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January 3, 2018

Can Decluttering Help you Sleep Better?

 

The simple and intuitive answer is Yes, and here’s a break down of my observations that demonstrate how this is true. 

 

When we finish the day and put our head to rest on the pillow, finally, we cease activity, and this is when our nervous system shifts gears to complete digestion of the days activities and associated hormones. If we have had breaks during the day that allowed our nervous systems to regulate and flow between activity and rest and digest, there will not be that much residual charge to process, and falling asleep comes soon. If however, our day was crammed full of non-stop activity without breaks, there will be more material to digest, and that takes longer.

 

Last summer I used Marie Kondo’s brilliant book to do a deep decluttering and organizing of my home. I took the time to observe every single item I own, and decide if it sparked joy, or served me in any relevant way. I concur with Marie that each object could be categorized as relating to past, present or future. Each item was holding associations and energy that took up real estate in my mind. 

 

It’s the real estate in the mind that haunts us, the memories and regrets, the worries, fears and concerns for the future, the conscious or unconscious nagging that we need to do something with regards to these items each time we look at them, separately or in piles crammed into drawers or corners, piled up on the backs of chairs, reminding us that there is more to do, we are behind, we can’t keep up, there’s not enough time. Eventually, our mind tucks it all away in a vague uneasy feeling, a stressful feeling; we are suffering from abundance, it’s following us, and adding to what our mind attempts to process at the end of the day. It accumulates and gets bigger, more vague and shadowy as time goes on.

 

Take for example a cloths drawer stuffed full. You have bought new cloths and mixed them in with 10 year old pants that are threadbare and no longer fit. You have grown and matured, you no longer wear florescent miniskirts, you are not going back to Burning Man, and if you did, you would wear some completely different get-up. Every time you reach in to get dressed, the past is mingling with the present, and your brain registers confusion and disorder, and consciously or subconsciously adds sorting out the drawer to your already too long to do list. When facing choices, you are confronted with debris from the past that is irrelevant to the now and no longer sparks joy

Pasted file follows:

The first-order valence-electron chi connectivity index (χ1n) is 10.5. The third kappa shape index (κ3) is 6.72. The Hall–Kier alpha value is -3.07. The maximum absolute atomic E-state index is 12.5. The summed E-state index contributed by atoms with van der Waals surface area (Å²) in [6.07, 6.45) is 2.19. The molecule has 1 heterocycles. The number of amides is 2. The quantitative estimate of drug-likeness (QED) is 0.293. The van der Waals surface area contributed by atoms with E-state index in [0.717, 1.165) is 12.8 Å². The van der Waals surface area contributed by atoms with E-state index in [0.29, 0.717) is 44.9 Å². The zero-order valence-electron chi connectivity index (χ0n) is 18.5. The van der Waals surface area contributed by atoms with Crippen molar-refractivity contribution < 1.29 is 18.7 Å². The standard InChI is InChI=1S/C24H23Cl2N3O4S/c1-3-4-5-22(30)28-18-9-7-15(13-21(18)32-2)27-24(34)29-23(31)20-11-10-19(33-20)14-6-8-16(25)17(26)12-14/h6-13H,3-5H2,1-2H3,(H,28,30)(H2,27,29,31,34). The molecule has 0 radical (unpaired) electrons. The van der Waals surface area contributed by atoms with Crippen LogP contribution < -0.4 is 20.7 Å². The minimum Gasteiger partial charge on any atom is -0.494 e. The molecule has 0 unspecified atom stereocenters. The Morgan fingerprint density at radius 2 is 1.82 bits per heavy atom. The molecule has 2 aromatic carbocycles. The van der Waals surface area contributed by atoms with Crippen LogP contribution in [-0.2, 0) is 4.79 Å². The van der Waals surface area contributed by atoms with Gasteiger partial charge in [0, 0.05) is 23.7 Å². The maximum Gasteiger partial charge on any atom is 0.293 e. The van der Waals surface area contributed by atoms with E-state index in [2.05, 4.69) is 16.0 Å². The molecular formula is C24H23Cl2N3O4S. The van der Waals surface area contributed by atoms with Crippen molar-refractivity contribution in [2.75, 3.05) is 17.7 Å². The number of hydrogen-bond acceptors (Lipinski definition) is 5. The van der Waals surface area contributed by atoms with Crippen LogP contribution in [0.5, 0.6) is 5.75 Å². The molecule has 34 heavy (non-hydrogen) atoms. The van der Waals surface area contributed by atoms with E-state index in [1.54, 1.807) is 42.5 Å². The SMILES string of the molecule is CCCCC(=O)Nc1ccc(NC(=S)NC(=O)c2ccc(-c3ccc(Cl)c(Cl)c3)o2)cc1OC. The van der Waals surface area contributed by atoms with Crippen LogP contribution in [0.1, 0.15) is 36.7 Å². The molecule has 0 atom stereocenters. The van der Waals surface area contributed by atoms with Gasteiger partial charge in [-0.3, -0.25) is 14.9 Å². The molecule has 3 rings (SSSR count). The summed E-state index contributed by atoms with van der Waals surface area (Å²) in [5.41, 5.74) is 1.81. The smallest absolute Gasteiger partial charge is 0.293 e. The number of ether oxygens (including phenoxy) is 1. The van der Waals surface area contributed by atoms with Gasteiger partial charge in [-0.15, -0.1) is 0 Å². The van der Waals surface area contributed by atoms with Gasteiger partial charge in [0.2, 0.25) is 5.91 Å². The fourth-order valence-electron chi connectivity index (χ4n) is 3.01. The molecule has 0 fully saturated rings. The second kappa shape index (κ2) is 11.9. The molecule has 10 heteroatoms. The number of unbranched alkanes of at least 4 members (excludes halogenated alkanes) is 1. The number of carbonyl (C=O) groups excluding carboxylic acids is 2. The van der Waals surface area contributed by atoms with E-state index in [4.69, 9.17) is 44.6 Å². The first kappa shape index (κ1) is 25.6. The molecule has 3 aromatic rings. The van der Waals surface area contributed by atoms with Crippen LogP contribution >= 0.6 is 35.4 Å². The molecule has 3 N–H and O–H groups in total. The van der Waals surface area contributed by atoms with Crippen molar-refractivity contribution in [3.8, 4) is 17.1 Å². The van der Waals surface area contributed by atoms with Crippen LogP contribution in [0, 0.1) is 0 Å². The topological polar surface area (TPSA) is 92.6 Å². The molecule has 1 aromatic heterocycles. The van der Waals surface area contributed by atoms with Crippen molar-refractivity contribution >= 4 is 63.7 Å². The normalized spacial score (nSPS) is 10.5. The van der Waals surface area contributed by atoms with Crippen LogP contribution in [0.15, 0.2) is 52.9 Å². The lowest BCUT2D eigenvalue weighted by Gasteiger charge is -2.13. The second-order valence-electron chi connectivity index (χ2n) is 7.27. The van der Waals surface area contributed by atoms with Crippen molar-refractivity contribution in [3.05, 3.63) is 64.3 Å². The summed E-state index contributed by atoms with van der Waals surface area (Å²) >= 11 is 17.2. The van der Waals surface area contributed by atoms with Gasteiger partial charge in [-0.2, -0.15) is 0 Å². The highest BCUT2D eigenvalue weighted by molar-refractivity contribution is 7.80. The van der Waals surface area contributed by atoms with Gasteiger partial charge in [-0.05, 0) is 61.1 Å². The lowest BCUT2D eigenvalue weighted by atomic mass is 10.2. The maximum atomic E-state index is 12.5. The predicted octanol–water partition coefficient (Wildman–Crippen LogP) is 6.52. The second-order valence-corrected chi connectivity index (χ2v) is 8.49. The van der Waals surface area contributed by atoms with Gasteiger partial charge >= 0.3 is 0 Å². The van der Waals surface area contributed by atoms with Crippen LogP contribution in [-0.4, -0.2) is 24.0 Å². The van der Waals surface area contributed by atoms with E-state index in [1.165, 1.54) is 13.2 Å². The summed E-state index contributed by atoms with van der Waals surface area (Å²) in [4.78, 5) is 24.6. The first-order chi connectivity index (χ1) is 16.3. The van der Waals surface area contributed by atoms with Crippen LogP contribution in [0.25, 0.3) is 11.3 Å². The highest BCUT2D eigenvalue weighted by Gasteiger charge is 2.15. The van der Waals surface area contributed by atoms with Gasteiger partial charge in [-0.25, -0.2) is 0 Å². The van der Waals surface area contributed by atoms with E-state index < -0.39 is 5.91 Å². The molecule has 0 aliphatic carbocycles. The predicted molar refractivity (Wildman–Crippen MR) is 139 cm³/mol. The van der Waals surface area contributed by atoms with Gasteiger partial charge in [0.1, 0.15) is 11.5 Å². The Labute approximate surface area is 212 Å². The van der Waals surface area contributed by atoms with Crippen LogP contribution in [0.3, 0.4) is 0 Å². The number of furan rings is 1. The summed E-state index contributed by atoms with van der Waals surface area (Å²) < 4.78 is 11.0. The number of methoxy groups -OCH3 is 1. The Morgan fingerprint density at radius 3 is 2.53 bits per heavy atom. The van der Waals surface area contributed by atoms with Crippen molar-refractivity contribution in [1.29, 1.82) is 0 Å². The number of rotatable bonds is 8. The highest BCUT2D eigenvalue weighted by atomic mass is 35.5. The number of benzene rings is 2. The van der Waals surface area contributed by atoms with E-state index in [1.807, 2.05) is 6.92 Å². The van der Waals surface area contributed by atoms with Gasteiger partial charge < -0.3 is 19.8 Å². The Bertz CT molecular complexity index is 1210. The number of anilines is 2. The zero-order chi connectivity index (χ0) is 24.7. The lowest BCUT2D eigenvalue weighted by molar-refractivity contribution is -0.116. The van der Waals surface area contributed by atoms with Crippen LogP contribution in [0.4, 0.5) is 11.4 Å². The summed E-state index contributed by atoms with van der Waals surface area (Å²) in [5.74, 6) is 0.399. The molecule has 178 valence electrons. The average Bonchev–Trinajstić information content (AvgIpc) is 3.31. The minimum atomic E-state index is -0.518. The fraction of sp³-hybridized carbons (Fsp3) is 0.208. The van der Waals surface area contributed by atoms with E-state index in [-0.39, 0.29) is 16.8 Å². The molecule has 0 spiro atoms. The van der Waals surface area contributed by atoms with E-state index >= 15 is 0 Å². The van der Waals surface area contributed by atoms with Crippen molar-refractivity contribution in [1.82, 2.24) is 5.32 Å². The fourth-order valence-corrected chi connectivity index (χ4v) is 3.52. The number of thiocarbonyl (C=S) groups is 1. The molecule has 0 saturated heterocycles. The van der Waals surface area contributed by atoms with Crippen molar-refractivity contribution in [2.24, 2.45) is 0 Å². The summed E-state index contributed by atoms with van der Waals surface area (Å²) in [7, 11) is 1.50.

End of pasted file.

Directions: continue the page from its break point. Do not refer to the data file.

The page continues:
Then theres concern for the future. Someday I might want or need X, Y and Z. Whether it’s a kitchen gadget, dress up business suit and heels, box of photos and memorabilia. We think someday we might use that, might want to make a cheese cake, might want to apply for a job at a corporation. This too adds to the storage chest in the mind, and is a distraction in the present that reinforces a fear that there is not enough, that I will not have what I need or the means to acquire it when I need it, I have to cling to what is here, because more is not coming. I may never have good times again so I need those mementos. The old box of stuff obstructs the view of the goodness that surrounds us in the present, what we have right now, the friends in our circle, the cloths we wear every day, the objects we use in our kitchen.

 

How many times have you noticed that once something is stuffed into a cardboard box, a barrier of resistance arises that blocks you from wanting to search for it when you need it?

 

If all of our belongings are swimming in a sea of past present and future, mingling and clinging together, every time we reach for something, we confront the cloud of vagueness, vagueness about ourselves and our purpose, our path in life, obstructing the view of the present. It haunts us in our mind when our head hits the pillow, especially if the bedroom is too full. And it can be that, simply too full. Too many choices, too many options to sort through, overwhelming choices in what could be simple living. Our minds are longing for an empty place to rest our vision, to give space around the things we love so that we can enjoy them.

 

I followed Marie Kondo’s book, I picked up each item, in the order she recommended, I did my cloths all in one day, and at four in the afternoon, I found myself in tears.